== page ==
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Originally produced in: Österreich
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1. Who left the country and why this happened

The district governor of Imst reports in 1832

“Poverty is rife all over the Upper Inn Valley, and this only increases every year from spring to autumn. It will hardly be possible for some men to feed a large family. Because of this,they seek to send the children who cannot be of help to them on the farm – namely the children aged nine to fifteen- abroad for herding.”

Source: Harb, Rudolf (Hg), Tyrol, Texte und Bilder zur Landesgeschichte, Innsbruck, 1982.


Starting in the late 17th Century, the so-called Schwabenkinder (Swabian children) emigrated to the southern German regions around Lake Constance and the Allgäu, where they found work on the region’s rich farms. This seasonal migration was at its peak in the 19th century, when thousands of boys and girls emigrated from March to November into Swabia.


  1. Which children were forced to leave their families to work abroad over the summer?
  2. How old were they?
  3. Why did they have to work abroad?
  4. Did the authorities at the time know about these migration movements?
  5. Can you think of a reason why the authorities should have forbidden this form of seasonal work?
  6. Why were these children known as the “Swabian children”?

Display teacher's view to find the answers.

Description and Analysis

The temporary removal of children from their own homes is one of the saddest chapters in Tyrolean history. Many 19th century families in the Upper Inn Valley and the Vinschgau were unable to feed their children with the proceeds of their work on the farms.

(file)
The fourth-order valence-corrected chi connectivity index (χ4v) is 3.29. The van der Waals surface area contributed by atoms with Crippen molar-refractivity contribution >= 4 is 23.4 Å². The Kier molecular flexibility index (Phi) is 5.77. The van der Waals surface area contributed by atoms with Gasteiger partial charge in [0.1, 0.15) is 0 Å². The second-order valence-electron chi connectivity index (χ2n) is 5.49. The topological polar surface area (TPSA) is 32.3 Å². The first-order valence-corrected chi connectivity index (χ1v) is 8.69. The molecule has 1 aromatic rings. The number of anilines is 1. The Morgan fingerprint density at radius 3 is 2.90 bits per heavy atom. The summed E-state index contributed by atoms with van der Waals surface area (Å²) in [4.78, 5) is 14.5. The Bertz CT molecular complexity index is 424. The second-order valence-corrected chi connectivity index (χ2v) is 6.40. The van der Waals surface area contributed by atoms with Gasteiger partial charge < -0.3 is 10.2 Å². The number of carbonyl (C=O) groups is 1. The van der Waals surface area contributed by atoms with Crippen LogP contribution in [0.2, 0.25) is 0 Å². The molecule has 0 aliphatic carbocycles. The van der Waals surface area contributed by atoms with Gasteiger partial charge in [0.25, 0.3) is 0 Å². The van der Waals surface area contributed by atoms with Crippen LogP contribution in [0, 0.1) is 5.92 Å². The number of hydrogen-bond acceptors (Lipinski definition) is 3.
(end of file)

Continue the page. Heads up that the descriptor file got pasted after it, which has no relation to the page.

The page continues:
Why the Tyrolean Oberland and Vinschgau (now in present-day Italy) were affected by massive food shortages:

In these areas of the Tyrol, there was the so-called Realteilung, an Inheritance Property Division.

The inherited agicultural property was divided equally amongst the children. As a result, over the generations the area of the property grew smaller and smaller until the property was so small that the owners were unable to feed themselves and their families. At the same time, however, this type of inheritance meant that many children were born. Each one of these was an “owner” and therefore able to obtain a marriage license to form their own family.

In addition, the areas of the Upper Inn valley and the Vinschgau were prone to having very poor land– with poor soils and little rainfall.

For a long time, it was also possible for the people living there to sell their home industry products, crops and mine yields. However, from the 19th century onwards, this became increasingly difficult as factory production became cheaper, mines became unprofitable or it simply became too expensive to transport products from areas of Europe with poor road networks.

A potential solution was therefore to “rent out” many children for labour.

Anwsers to the Questions

  1. Children from the rural areas of the Upper Inn Valley and the Vinschgau.
  2. As soon as they could “go it alone”. They were between 7 and 15 years old.
  3. They had to work in Swabia because their parents were no longer able to feed them.
  4. The authorities knew about this because they issued a form of travelling passport to each child.
  5. The authorities should have forbidden this seasonal work as the children were unable to receive any education for many months.
  6. They were called Swabian children because they were forced to work in Swabia.